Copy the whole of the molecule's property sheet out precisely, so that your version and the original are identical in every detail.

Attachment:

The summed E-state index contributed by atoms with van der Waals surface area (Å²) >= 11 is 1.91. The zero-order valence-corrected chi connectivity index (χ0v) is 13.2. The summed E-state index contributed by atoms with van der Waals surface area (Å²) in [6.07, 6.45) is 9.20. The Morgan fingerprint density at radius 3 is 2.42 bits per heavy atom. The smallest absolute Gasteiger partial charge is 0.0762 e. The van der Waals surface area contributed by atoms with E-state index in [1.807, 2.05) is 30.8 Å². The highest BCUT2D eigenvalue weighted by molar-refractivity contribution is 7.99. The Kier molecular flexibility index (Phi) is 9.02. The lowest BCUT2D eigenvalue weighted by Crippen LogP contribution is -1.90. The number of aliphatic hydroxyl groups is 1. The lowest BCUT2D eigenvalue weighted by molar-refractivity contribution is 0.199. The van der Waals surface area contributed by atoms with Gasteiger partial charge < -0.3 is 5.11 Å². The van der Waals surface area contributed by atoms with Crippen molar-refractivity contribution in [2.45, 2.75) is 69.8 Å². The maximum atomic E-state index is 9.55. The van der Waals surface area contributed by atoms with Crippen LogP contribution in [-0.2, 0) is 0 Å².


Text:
The summed E-state index contributed by atoms with van der Waals surface area (Å²) >= 11 is 1.91. The zero-order valence-corrected chi connectivity index (χ0v) is 13.2. The summed E-state index contributed by atoms with van der Waals surface area (Å²) in [6.07, 6.45) is 9.20. The Morgan fingerprint density at radius 3 is 2.42 bits per heavy atom. The smallest absolute Gasteiger partial charge is 0.0762 e. The van der Waals surface area contributed by atoms with E-state index in [1.807, 2.05) is 30.8 Å². The highest BCUT2D eigenvalue weighted by molar-refractivity contribution is 7.99. The Kier molecular flexibility index (Phi) is 9.02. The lowest BCUT2D eigenvalue weighted by Crippen LogP contribution is -1.90. The number of aliphatic hydroxyl groups is 1. The lowest BCUT2D eigenvalue weighted by molar-refractivity contribution is 0.199. The van der Waals surface area contributed by atoms with Gasteiger partial charge < -0.3 is 5.11 Å². The van der Waals surface area contributed by atoms with Crippen molar-refractivity contribution in [2.45, 2.75) is 69.8 Å². The maximum atomic E-state index is 9.55. The van der Waals surface area contributed by atoms with Crippen LogP contribution in [-0.2, 0) is 0 Å².